11 Jun 2021

High visibility clothing is apparel with highly reflective properties that help workers stay visible against any background and in any lighting condition—even in the middle of the night. These garments are popular among jobs like highway and railroad construction workers, construction tradespeople, airport workers, trash and recycling collectors, landscaping professionals, warehouse workers, first responders, and many others. 

Although this type of clothing applies to various industries, most of them have one thing in common: the workers are frequently in contact with large vehicles. For this reason, it is crucial that employees can be seen at any point during their shift. If you own or operate businesses in any of these industries, making your employees visible is imperative for their safety. But when it comes to choosing the right clothing for your workers, the selection process can be tricky. It is vital to get up to speed on the latest requirements, and ANSI recently released new updates to the standards for high visibility clothing

Overview of ANSI Standards for High Visibility Clothing

The American National Standards Institute (or the ANSI) provides vivid and consistent guidelines for selecting and using high visibility clothing in the United States. 

ANSI 107-2010 was a standard for construction, emergency responders, utility, airport ramp personnel, and anyone else who routinely works in low visibility areas. 

The standard is revised approximately every 5 years. The last major update, in 2015, created the current high visibility apparel types:

  • Type O (Off-Road)
    • Workers who can be exposed to traffic at or below 25 mph.
  • Type R (Roadway)
    • Workers who are exposed to highway traffic and working against complex backgrounds in daytime and nighttime environments.
  • Type P (Public Safety)
    • Emergency/incident responders and law enforcement in both roadway and off-road environments.

These types are further organized into classes based on worker hazards and tasks, the complexity of the job site’s background, and vehicular traffic and speed:

  • Performance Class 1 (Type O Only)
    • This class provides the minimum amount of high visibility materials required for workers who aren’t required to come into “considerable contact” with large vehicles traveling over 25 mph.

  • Performance Class 2 (Type R & Type P)
    • Provides for the use of additional high visibility materials for workers who require greater visibility in poor weather conditions or find themselves near roadways and areas with high traffic traveling between 25-50 mph.

  • Performance Class 3 (Type R & Type P)
    • Provides the highest level of visibility reserved for workers in high-risk environments that involve high task loads, a wide range of weather conditions, and areas with heavy traffic traveling over 50 mph.

  • Supplemental Class E
    • Includes pants, bib overalls, shorts, and gaiters, which are not compliant when worn alone. When combined with Class 2 or Class 3 apparel, the combination satisfies Class 3 requirements.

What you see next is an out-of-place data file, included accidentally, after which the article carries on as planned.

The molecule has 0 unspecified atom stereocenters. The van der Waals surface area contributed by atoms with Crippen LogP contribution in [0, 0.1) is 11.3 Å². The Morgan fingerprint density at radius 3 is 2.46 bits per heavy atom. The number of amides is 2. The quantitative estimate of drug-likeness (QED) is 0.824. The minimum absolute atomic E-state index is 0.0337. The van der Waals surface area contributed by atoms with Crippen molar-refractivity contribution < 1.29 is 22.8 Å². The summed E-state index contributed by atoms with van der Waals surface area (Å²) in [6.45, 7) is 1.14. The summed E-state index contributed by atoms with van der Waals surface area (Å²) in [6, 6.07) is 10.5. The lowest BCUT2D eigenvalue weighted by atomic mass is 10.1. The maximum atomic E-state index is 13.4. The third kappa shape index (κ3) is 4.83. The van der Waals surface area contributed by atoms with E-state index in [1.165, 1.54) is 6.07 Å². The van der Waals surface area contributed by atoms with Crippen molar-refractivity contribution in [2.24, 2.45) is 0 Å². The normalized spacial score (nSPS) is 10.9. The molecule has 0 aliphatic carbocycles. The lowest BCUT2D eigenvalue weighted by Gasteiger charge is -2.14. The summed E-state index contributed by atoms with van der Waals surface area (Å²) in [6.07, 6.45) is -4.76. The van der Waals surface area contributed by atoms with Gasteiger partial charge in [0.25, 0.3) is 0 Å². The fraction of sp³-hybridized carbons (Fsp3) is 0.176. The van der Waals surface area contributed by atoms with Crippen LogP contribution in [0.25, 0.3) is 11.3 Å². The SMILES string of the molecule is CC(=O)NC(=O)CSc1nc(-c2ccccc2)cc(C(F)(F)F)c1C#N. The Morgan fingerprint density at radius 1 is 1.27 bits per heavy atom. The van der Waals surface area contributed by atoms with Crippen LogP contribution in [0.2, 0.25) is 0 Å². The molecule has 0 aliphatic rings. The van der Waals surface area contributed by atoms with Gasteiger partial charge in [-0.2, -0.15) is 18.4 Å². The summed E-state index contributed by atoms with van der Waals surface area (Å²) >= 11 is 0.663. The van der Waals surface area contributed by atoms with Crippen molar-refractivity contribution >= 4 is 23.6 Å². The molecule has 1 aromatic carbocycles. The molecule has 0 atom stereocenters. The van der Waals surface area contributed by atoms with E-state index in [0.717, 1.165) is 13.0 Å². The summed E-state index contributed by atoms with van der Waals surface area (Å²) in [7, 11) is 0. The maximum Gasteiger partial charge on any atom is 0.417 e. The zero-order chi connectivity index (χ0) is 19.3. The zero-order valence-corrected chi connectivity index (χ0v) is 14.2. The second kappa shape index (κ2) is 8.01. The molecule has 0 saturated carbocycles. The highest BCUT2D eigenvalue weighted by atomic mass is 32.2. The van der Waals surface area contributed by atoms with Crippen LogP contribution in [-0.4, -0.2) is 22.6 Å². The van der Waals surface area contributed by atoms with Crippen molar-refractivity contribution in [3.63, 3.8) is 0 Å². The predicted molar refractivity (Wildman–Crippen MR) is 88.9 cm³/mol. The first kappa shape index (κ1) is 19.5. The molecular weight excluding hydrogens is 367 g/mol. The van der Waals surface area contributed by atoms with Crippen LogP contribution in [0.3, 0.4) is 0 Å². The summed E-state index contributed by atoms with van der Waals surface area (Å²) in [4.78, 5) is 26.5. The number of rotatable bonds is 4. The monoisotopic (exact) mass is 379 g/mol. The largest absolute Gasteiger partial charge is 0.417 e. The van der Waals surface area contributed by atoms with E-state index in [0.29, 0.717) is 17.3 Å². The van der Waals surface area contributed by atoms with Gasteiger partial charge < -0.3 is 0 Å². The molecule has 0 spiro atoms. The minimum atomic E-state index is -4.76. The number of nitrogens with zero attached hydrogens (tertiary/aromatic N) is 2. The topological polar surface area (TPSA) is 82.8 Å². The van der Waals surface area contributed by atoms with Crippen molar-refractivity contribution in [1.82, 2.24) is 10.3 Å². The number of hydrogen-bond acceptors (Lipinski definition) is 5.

What’s New in ANSI/ISEA 107-2020

The latest updates cover 5 main areas of the ANSI standard for high visibility clothing:

  1. Elimination of Criteria within the Accessories Category.
      • While workers are still encouraged to wear high visibility accessories on the job to increase biomotion, ANSI/ISEA 107-2020 no longer includes criteria for this category.
  2. New requirements for single-use disposable coveralls.
      • Because they have become more popular, ANSI/ISEA 107-2020 applies to single-use disposable coveralls the same minimum material amounts and requirements imposed on all compliant high visibility clothing.
      • In addition, all single-use coveralls must include the following on product tags:
        • This garment meets the single-use disposable coverall requirements of ANSI/ISEA 107-2020, Section 11.
        • SINGLE-USE ONLY.
        • DO NOT REMOVE THIS LABEL
  3. Elimination of maximum wash cycles on care labels.
      • The previous standard required that care labels list a maximum number of wash cycles to indicate the lifespan of the garment’s reflective tape.
      • The maximum wash cycle label requirement has been eliminated to avoid confusion about wear and tear on the apparel that might call for the garment to be retired before meeting the maximum number of wash cycles.
  4. New testing requirements for segmented reflective tape.
      • Segmented and perforated retroreflective tape has also become more popular, so the new standard includes additional testing requirements to establish the retroreflectivity of the background material.
      • This was done to discourage manufacturers from overstating the brightness of a garment’s reflective tape.
  5. Minor changes to the ANSI-107 tag.
    • The year 2015 will be replaced by 2020.
    • If a garment is not flame-resistant, the label must include the statement “This garment is not flame resistant as defined by ANSI/ISEA 107-2020.”

There are additional changes contained in the latest ANSI-107 guidelines. Click here to learn more from the ANSI Blog. Access a copy of the full standard here.

Find the Best High Visibility Gear for Your Crew

Safety regulations and procedures are not to be taken lightly in any industry, let alone those that regularly require interaction with large vehicles. Quest Safety Products only supplies high visibility garments from ANSI-compliant manufacturers like PIP, Radians, MCR Safety, and others. And since compliance on safety gear can vary from industry to industry, Quest Safety Products will find the best high visibility clothing for your specific needs. You can turn to us to ensure you meet all standards so you can focus on what your organization does best.

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